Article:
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Prove that the sequence which defined by $a_1=1$ and $a_{n+1}=\sqrt{12+4a_n}$ for every $n\geq1$ is convergent and find its limit.

I think the way to prove this is to show that $a_n$ is monotone and bounded. We can show that is monotone and increasing by induction. But i'm stuck at the bounded part.

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  • $\begingroup$ Hint: $\;a_{n+1}-6=\sqrt{12+4a_n}-6=\dfrac{12+4a_n-36}{\sqrt{12+4a_n}+6}=\dfrac{4(a_n-6)}{\sqrt{12+4a_n}+6}\,$, so the differences $\,a_n-6\,$ have the same sign i.e. all $\,a_n\,$ are on the same side of $\,6\,$. $\endgroup$ – dxiv Mar 6 '18 at 17:34
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To prove that the sequence converges, you can prove that it's bounded above and increasing:

  1. Using induction, you can prove $a_n$ is bounded above by $6$. $$ a_n<6\Leftrightarrow 4a_n<24\Leftrightarrow 12+4a_n<36\Leftrightarrow \sqrt{12+4a_n}<\sqrt{36}\Leftrightarrow a_{n+1}<6 $$

  2. Again using induction, you can prove that $a_n$ is increasing.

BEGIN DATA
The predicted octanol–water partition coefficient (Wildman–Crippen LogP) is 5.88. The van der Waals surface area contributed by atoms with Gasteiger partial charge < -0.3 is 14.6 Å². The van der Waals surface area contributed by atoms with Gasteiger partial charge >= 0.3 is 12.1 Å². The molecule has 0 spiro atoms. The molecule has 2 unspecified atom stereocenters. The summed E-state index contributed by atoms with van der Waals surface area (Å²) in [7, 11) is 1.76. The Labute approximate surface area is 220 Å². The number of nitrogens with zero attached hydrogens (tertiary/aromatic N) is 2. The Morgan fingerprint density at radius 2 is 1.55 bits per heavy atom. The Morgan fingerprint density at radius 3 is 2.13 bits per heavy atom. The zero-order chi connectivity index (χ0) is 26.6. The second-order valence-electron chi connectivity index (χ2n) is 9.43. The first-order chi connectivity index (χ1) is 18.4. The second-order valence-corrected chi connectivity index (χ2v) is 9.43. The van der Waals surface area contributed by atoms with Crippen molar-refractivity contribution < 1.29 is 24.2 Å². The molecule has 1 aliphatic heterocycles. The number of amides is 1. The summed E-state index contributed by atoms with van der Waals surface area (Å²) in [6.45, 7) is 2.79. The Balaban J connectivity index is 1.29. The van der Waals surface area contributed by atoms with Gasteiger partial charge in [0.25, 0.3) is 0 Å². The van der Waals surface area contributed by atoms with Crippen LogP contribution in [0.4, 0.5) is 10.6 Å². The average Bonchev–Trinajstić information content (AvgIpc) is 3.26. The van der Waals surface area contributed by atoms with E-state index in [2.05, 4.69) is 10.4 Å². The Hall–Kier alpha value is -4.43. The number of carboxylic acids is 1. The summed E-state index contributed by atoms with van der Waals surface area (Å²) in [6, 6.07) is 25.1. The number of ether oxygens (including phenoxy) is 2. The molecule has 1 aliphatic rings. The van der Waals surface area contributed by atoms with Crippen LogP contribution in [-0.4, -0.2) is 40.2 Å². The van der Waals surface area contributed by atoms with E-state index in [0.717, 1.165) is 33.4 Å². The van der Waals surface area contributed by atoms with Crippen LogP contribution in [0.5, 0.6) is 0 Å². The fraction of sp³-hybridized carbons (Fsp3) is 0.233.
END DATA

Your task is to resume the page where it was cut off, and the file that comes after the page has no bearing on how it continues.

$$ a_{n-1}<a_n\Leftrightarrow 12+4a_{n-1}<12+4a_n\Leftrightarrow \sqrt{12+4a_{n-1}}<\sqrt{12+4a_n}\Leftrightarrow a_n<a_{n+1} $$

The limit can be found simply by replacing $a_i$ with $L$: $$ L=\sqrt{12+4L}\Leftrightarrow L\ge 0~~\land~~L^2-4L-12=0\Leftrightarrow L\ge 0~~\land~~(L+2)(L-6)=0 $$ $$ \Leftrightarrow L\ge 0~~\land~~L \in \{-2, 6\}\Leftrightarrow L=6 $$

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You calculate the limit first, using $L=\sqrt{12+4L}$, yielding $L=6$. Now assume $a_n=6-\epsilon$, with $\epsilon>0$. Plug it into your reccurence relationship and show that $a_{n+1}<6$

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You need to find a number $M$ with the property that $x \le M$ implies $\sqrt{12 + 4x} \le M$. As long as $x \ge -3$ it suffices to find the least positive solution $M$ to $\sqrt{12 + 4M} \le M$, which happens to be $6$.

Clearly $1 \le 6$, and observe $x_n \le 6$ implies $\sqrt{12 + 4x_n} \le \sqrt{12 + 24} = \sqrt{36} = 6$.

A bit more formally, you can define $E = \{n \in \mathbb N : -3 \le x_n \le 6\}$ and show that $1 \in E$ and $n \in E$ implies $n+1 \in E$ too. This avoids any issues surrounding the root.

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